“Look, I know you’ve never liked drugs. That’s whatever. But you know there’s a difference between recreational drugs and medicine.”


“You couldn’t sound less convinced.”

“I mean… yeah, I know. Logically. That doesn’t mean my emotional side recognizes it.”

“You need to work on that.”


“You do. I was never going to get better all the way without my prescriptions. Either you accept it and move on, or… I don’t know. You don’t, and it eats you up the rest of our lives. Or we don’t spend our lives together. I guess.”

“Are you… saying you would break up with me?”

“…I don’t know. Maybe.”

“Because I don’t like drugs?”

“No, because you have this idea about drugs and how they’re just always ‘bad,’ and you can’t change it even though they’ve made a positive impact on my life.”

“We haven’t decided that it’s positive yet.”

“We haven’t, but I have.”

“It’s only been a month.”

“True, and you know I’m normally slow to decide on things, so it should be significant to you that I’ve already recognized the change. The positive change. I’m better than I was.”

“We used to decide things together.”

“This is different. Come on, you have to know that.”


“It’s… This is about me. About my mental health. It’s about me in a much more personal way than other stuff in our lives. It’s not like we’re picking out what to have for dinner, or deciding on what pet to buy, or even, like, what house we buy. This is my life. This is my mind.”

“Is it really your mind if you’re using a drug to change the chemistry?”
“Oh. So that’s what this is about.”

“Come one. I love you. The real you.”

“Really? You’re coming at me with that? I’m still me. Changing a few brain chemicals doesn’t make me a different person.”

“Isn’t that all our brains are? A bunch of chemical and electrical interactions? I feel like I could argue that yes, in fact, changing those things with outside influence does change who you are.”

“Look. I’m happier now. Not right now, obviously, because this conversation is… frustrating. But in general. I feel better than I have in, what, years? I feel more real. More alive. That should matter to you.”

“It does.”

“Not enough.”

“That’s not fair.”

“You’re not being fair! You want me to give up something that’s good for me because you have these stupid moral and philosophical hangups. I love you, but please, get over yourself.”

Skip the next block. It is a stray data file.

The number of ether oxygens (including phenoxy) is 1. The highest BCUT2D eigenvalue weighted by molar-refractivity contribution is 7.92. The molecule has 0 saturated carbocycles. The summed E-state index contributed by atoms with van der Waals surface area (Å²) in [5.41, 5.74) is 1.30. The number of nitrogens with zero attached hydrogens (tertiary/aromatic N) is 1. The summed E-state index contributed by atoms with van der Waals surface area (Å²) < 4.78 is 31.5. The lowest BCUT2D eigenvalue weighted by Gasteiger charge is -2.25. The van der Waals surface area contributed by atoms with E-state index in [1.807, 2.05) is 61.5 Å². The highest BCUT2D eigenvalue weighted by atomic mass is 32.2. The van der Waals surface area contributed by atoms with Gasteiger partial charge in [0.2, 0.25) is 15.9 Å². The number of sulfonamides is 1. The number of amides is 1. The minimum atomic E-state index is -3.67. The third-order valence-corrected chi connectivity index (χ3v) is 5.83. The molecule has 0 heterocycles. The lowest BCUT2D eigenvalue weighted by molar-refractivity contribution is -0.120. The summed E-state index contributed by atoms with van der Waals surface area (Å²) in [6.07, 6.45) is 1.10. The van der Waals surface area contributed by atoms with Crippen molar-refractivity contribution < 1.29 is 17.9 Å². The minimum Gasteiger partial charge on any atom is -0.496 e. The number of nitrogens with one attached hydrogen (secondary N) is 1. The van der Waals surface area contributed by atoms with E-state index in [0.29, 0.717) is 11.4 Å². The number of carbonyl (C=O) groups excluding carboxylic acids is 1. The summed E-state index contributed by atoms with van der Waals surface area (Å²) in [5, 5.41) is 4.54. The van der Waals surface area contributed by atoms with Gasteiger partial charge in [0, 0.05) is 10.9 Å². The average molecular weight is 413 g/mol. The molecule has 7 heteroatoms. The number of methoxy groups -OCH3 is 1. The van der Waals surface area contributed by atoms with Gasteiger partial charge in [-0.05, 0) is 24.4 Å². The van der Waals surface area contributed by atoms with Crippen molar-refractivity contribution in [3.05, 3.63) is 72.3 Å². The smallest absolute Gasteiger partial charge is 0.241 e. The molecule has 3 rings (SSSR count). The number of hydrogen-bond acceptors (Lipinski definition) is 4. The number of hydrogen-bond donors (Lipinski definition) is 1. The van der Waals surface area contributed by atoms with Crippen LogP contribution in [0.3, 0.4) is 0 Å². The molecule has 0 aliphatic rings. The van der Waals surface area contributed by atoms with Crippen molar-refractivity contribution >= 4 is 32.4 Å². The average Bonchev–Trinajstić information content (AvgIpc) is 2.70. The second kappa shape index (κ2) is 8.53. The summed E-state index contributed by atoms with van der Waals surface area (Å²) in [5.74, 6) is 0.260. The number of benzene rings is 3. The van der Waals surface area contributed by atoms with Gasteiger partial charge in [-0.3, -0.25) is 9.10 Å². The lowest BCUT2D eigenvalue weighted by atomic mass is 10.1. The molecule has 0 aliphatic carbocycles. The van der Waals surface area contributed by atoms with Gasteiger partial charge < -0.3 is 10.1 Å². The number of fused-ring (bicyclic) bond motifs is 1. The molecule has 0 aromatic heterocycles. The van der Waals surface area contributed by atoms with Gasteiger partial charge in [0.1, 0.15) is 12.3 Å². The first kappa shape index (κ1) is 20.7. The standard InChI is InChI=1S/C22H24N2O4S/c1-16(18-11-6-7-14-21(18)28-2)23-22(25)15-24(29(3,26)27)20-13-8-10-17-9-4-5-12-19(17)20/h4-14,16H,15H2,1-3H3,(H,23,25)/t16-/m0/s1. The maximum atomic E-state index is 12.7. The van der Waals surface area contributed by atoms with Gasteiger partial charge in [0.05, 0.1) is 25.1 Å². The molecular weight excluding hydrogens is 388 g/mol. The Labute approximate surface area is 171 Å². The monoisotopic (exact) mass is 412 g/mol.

“Don’t say that like that. I’m not the bad guy here.”

“You’re being such an ass about this. You’re saying I’m the bad guy?”
“No, that’s not what I meant. I just… Please. Please, just let me have this thing that makes my life better.”

“It’s not like I want your life to be worse.”

“It would be worse without this. It was worse, before. I know you saw that. You’re the one who encouraged me to get help.”

“I guess I just pictured that help going differently.”

“They tried. I asked them to try everything we could do without drugs, because you were opposed to them.”

“You did?”

“Yes. It didn’t work. It’s a chemical imbalance. No amount of talk therapy was going to fix it. Not completely.”

“I guess I didn’t realize you did that.”

“I knew the whole thing bothered you, so I tried to protect you from it. I guess. See? It’s like what I said. Everyone fudges the truth a bit to protect people they want to feel better.”


“I need this. I’m going to keep with the treatment, whether you approve of it or not. I’d really like if you can come to accept it. We’ll both be happier that way. My life is better with you in it. I’d like to keep it that way.”

“Do you think you’ll be able to go off of the meds someday?”

“The doctors said that I might. They couldn’t make any promises, so I can’t, either. So maybe. Who knows?”

“Okay. Well, I’ll think about it.”

“You’ll think about it?”

“That’s the best I can do for now. I know it’s not great. I know I’m not being a great partner. This is me giving what I can, though, okay? I’ll… I’ll try to be better.”

“Okay. For now, that’s okay. I can accept it.”

“For now?”

“Yeah. But everything in life is ‘for now,’ you know? We’ll see where we get with trying. All we can ever really do is try.”